Incidence and Risk Factors for Genital Chlamydia trachomatis Infection: A 4-Year Prospective Cohort Study


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Abstract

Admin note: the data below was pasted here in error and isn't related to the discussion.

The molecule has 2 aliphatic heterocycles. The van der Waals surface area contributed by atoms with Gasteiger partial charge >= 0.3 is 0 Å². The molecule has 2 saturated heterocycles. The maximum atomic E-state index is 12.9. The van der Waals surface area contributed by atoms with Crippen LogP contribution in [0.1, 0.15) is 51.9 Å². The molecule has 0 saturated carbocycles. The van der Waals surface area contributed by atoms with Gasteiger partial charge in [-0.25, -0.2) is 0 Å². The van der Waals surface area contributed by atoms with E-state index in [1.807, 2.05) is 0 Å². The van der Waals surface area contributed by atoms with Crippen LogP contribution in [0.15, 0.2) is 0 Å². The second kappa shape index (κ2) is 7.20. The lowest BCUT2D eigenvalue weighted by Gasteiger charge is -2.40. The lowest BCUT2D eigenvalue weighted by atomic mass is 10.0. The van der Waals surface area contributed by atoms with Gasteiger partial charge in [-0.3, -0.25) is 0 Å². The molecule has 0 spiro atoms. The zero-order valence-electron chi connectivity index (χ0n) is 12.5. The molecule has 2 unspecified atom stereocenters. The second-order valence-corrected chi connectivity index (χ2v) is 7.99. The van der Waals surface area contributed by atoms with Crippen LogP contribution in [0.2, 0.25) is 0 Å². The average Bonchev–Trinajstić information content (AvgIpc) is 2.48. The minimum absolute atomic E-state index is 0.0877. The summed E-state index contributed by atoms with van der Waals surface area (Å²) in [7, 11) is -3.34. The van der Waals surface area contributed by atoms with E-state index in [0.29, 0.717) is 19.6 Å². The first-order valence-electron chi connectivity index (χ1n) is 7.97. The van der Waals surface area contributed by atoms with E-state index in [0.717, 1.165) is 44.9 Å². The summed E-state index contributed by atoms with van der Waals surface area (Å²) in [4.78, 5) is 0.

Background:Few long-term studies reporting incidence and behavioral data for Chlamydia trachomatis (CT) infection in the general population have been published. Such studies are important to understand risk factors associated with infection and to develop screening recommendations.Methods:A fixed prospective 4-year cohort study of 898 sexually active Norwegian women, aged 16 to 23 years at study start, was conducted to assess incidence, repeat infection, and risk factors associated with genital CT infection. Participants were interviewed at study start and at 6-month intervals thereafter for behavioral characteristics. The women were tested for CT infection at 12-month intervals beginning at study start. Risk factors were assessed using Fisher exact test and conditional logistic regression. Person-time was estimated in survival analyses and incidence of CT infection was reported as events per 100 woman-years.Results:Median duration of observation was 48.0 months (range 10–74) whereas 4.4 specimens were collected per woman (range 2–5). Of the 836 women eligible for the analysis, 19 (2.2%) had a prevalent infection at baseline. The 4-year cumulative incidence of CT infection was 7.7 (95% CI: 6.7–8.7) with annual incidences ranging from 1.2 to 2.9 per 100 woman-years. The 2-year cumulative incidence of repeat CT infection was 11.2 (95% CI: 9.3–13.1) per 100 woman-years. In multivariate analyses, factors associated with incident CT infection were young age (≤24 years) and number of new partners over the last 12 months prior being tested.Conclusion:The annual incidences observed for women 24 years or younger with 1 or more new partners over the last 12 months support recommendations for annual testing for CT in this age group in Norway.

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